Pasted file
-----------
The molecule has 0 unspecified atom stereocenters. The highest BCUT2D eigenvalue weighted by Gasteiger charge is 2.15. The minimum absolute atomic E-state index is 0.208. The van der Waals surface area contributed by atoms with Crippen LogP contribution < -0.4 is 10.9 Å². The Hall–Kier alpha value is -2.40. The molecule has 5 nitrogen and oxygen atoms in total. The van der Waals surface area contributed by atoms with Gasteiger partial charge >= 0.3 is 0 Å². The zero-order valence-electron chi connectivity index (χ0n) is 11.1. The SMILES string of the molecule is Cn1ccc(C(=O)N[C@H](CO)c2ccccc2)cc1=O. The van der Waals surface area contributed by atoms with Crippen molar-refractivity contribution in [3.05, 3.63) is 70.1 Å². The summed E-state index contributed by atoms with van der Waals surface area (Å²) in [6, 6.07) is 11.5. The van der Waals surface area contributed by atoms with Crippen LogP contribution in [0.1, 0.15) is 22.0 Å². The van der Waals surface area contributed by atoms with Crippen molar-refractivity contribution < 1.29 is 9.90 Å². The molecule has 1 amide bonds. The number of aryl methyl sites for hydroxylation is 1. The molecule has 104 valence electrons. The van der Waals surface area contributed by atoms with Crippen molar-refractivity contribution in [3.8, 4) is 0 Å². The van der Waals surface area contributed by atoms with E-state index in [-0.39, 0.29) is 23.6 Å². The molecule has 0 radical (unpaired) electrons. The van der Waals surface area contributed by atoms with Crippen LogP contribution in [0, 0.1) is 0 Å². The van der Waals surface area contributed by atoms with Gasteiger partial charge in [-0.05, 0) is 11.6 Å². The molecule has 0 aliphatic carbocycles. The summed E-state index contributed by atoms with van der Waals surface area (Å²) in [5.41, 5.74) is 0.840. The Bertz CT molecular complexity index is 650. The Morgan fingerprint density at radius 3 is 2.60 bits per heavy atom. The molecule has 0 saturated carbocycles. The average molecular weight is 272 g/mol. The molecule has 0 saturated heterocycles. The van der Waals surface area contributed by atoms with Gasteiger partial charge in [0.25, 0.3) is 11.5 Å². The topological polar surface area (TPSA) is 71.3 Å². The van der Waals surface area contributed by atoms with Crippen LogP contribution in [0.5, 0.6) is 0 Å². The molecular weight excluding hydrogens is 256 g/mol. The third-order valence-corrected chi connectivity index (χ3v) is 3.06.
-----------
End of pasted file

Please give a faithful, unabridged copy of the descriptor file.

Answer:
The molecule has 0 unspecified atom stereocenters. The highest BCUT2D eigenvalue weighted by Gasteiger charge is 2.15. The minimum absolute atomic E-state index is 0.208. The van der Waals surface area contributed by atoms with Crippen LogP contribution < -0.4 is 10.9 Å². The Hall–Kier alpha value is -2.40. The molecule has 5 nitrogen and oxygen atoms in total. The van der Waals surface area contributed by atoms with Gasteiger partial charge >= 0.3 is 0 Å². The zero-order valence-electron chi connectivity index (χ0n) is 11.1. The SMILES string of the molecule is Cn1ccc(C(=O)N[C@H](CO)c2ccccc2)cc1=O. The van der Waals surface area contributed by atoms with Crippen molar-refractivity contribution in [3.05, 3.63) is 70.1 Å². The summed E-state index contributed by atoms with van der Waals surface area (Å²) in [6, 6.07) is 11.5. The van der Waals surface area contributed by atoms with Crippen LogP contribution in [0.1, 0.15) is 22.0 Å². The van der Waals surface area contributed by atoms with Crippen molar-refractivity contribution < 1.29 is 9.90 Å². The molecule has 1 amide bonds. The number of aryl methyl sites for hydroxylation is 1. The molecule has 104 valence electrons. The van der Waals surface area contributed by atoms with Crippen molar-refractivity contribution in [3.8, 4) is 0 Å². The van der Waals surface area contributed by atoms with E-state index in [-0.39, 0.29) is 23.6 Å². The molecule has 0 radical (unpaired) electrons. The van der Waals surface area contributed by atoms with Crippen LogP contribution in [0, 0.1) is 0 Å². The van der Waals surface area contributed by atoms with Gasteiger partial charge in [-0.05, 0) is 11.6 Å². The molecule has 0 aliphatic carbocycles. The summed E-state index contributed by atoms with van der Waals surface area (Å²) in [5.41, 5.74) is 0.840. The Bertz CT molecular complexity index is 650. The Morgan fingerprint density at radius 3 is 2.60 bits per heavy atom. The molecule has 0 saturated carbocycles. The average molecular weight is 272 g/mol. The molecule has 0 saturated heterocycles. The van der Waals surface area contributed by atoms with Gasteiger partial charge in [0.25, 0.3) is 11.5 Å². The topological polar surface area (TPSA) is 71.3 Å². The van der Waals surface area contributed by atoms with Crippen LogP contribution in [0.5, 0.6) is 0 Å². The molecular weight excluding hydrogens is 256 g/mol. The third-order valence-corrected chi connectivity index (χ3v) is 3.06.